A 2010 law requiring that palimony agreements be in writing applies to all claims filed after it took effect, no matter when the alleged promise of support was made, an appeals court says.

The Appellate Division held on Monday that because a palimony claim arises when a promise of support by one unmarried paramour to another is breached, it is the date of filing that determines whether the statute controls.

The decision, in Maeker v. Ross, A-3034-11, is the first precedential appellate ruling on the issue since the Legislature amended the statute of frauds, effective Jan. 18, 2010, to include palimony agreements among contracts that must be in writing to be enforceable.

A lower court judge reached the same conclusion in Cavalli v. Arena, 425 N.J. Super. 595 (Law Div. 2012).

Beverly Maeker filed her complaint in Somerset County on July 8, 2011, a week after William Ross ended their 13-year relationship.

She claimed they began dating in Brooklyn in 1998, then moved in together and moved to Bedminster.

During their cohabitation, Maeker did not work outside the home. Ross supported her, paid expenses on a property she had in Brooklyn and for her son’s college education, and even bought her four horses, she claims.

Ross, a wealthy real estate investor and now director of development marketing for Halstead Property in New York, also allegedly made repeated promises to take care of her and promised her lifetime support.

Maeker further claims that in December 2010, Ross signed a power of attorney authorizing her to manage his affairs and executed a will that left her his residuary estate and named her as executrix and trustee.

Ross moved to dismiss the case based on the new law.

Superior Court Judge Thomas Miller denied the motion on Jan. 13, 2012, and granted Maeker’s cross-motion for pendente lite support, ordering Ross to pay her $6,000 a month.

Miller found that the Legislature did not clearly indicate that it meant to extinguish palimony causes of action that potentially existed at the time the law took effect, pointing out it took effect the day it was signed, without a grace period for asserting a palimony claim.

He called it "unreasonable to assume that the intent of the Legislature was to eliminate legitimate palimony claims that may have accrued over the last thirty years by creating a legal mechanism that did not provide affected parties any opportunity to file an action to protect their interest."

In Miller’s view, a palimony cause of action arose when the agreement was made, not when it was breached, and any other interpretation would release someone who promised support from the obligation based on when they chose to breach that agreement.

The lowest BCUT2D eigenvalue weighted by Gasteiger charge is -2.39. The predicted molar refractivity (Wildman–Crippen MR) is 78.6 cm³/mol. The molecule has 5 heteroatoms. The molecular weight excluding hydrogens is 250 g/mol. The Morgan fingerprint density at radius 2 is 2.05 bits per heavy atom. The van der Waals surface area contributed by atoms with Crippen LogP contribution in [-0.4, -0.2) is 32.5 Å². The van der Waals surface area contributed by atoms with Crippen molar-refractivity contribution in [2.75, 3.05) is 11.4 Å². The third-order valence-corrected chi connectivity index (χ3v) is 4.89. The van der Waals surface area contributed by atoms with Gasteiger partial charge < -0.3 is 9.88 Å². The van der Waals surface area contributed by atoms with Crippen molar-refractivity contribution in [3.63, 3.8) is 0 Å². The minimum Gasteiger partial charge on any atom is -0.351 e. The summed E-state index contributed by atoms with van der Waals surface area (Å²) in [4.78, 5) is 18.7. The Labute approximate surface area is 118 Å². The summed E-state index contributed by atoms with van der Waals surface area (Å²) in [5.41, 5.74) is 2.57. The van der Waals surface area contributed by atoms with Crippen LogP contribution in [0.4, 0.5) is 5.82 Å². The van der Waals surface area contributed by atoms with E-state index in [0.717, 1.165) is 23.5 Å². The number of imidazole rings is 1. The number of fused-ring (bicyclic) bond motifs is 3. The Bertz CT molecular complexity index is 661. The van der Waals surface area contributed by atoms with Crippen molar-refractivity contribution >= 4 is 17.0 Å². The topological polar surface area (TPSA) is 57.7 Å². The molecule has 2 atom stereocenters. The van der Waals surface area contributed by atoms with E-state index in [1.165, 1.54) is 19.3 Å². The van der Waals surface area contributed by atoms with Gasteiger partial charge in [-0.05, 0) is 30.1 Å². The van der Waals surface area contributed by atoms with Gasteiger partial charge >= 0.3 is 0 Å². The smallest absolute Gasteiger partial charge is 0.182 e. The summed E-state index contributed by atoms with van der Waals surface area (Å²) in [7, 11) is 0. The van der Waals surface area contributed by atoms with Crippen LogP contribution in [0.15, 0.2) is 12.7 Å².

In ordering support for Maeker, he noted that she was 54 years old and had not been employed for 10 years.

Appellate Division Judges Paulette Sapp-Peterson, Francine Axelrad and Michael Haas granted Ross’s request for an interlocutory appeal and a stay of Miller’s decision.

They disagreed with Miller on when a palimony claim accrues, saying that, as with other contracts, the claim arises only when the agreement is breached.

The judges cited a statement in a 2011 case, Botis v. Estate of Kudrick, 421 N.J. Super. 107, that the "critical factor in the ‘prospective/retroactive application’ inquiry is whether the parties could have expected and therefore, complied with the conditions."

In Botis, an appeals court ruled that the statute did not bar a woman’s suit — filed before the law took effect — against her deceased lover’s estate over his failure to take care of her in his will as allegedly promised.

In that case, there was no chance to comply with the law, in contrast to the almost 18-month period in Maeker between the enactment and Ross’s departure, Sapp-Peterson said.

Nor did the power of attorney and will executed by Ross satisfy the writing requirement because they did not promise Maeker lifetime support.

The judges declined to address a constitutional challenge to the law based on its requirement to consult counsel, because Maeker had not raised the issue below. And they rejected Maeker’s argument that an oral promise of lifetime support could be enforced based on partial performance by Ross, calling it "questionable in view of the Legislature’s statement that passage of the amendment was ‘intended to overturn recent palimony decisions.’"

The judges declined to award Maeker equitable relief based on unjust enrichment, quantum meruit, quasi-contract or equitable estoppel.

Maeker’s lawyer, Angelo Sarno of Snyder & Sarno in Roseland, says he is preparing a petition for certification, adding the appeals court "nullified the entire concept of palimony," doing away with 30 years of law.

"This statute takes away people’s rights. One day you have it, one day you don’t," says Sarno.

There is "no statute in the country or anything that I’ve been able to find that a party needs to have a lawyer to enter a contract," not even a prenuptial agreement, he says.

Eric Solotoff of Fox Rothschild in Roseland, who represents Ross, says "the Appellate Division properly captured the legislative intent here."